My (not-so-secret) secret crush.
Ever since his arrival at the head of the symphony orchestra, the institution has become more accessible than ever to the common folk like you and me. With his music and his charisma, the Maestro brought cool back to our city’s orchestra.
So when S announced to the world that he had two tickets for Thursday’s concert, I called dibs.
An evening at the OSM is not complete without some sort of pre-theater munching. An hour before the concert, S and I met at the Pullman – le wine bar par excellence and conveniently located five minutes away from the orchestra’s home.The wonderful thing about Pullman is that they have a wine card that is extensive enough to please the toughest sommelier, and staff so knowledgeable, yet unpretentious, that they will convert any newbie. Flicking through their wine bible, our eyes were caught by a rather peculiar headline: “Orange wines”.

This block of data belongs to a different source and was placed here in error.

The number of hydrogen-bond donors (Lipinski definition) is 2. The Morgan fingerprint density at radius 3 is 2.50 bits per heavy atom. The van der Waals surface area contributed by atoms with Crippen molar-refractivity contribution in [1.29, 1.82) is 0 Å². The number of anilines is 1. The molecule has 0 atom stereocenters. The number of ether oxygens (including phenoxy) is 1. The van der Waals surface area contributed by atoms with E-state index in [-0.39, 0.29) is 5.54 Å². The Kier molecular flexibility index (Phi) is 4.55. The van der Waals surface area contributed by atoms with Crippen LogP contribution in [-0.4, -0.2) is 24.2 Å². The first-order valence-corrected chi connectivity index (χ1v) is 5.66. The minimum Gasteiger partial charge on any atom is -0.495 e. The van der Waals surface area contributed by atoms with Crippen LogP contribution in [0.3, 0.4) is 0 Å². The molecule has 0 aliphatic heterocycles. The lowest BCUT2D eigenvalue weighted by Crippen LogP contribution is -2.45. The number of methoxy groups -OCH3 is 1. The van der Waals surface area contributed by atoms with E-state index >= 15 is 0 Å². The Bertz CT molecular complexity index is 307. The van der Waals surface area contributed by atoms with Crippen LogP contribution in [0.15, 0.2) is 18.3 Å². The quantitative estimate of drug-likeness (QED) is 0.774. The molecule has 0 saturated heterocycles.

These orange varities are in fact white wines made using techniques usually reserved for red wines. So take a grape to make white wine, press it, but instead of taking the skins and pips away immediately, leave it all to ferment together. At the end of the process, the skin will have transferred the tannins and colour to your “white” wine, giving it an amber glow – hence, your orange wine! Taddaa!We chose the Toscana Bianco 2013 from Podere Santa Maria. Now, at the risk of generalizing based on a single bottle, orange is exactly what you’d expect from the process: a white wine with the texture of a red wine. You get the grip and the dry feel of a red, but all of it is wrapped in the fresh packaging of a white. Happily, orange is minerally enough to have it with some fish, and texturally dense enough to accompany some serious meat. And so we did: beausoleil and gooseberry oysters, smoked mackerel & ratte potato, venison tartare & homemade chips. All very pleasant – so much so that we almost missed Kent (scandal!). At four minutes to eight, we rushed through the door and made it by the skin of our teeth as the doors of the concert hall closed right behind us. On the night’s program? A romantic journey through Wagner’s, Schoenberg’s, Schubert’s and Strauss’ compositions.
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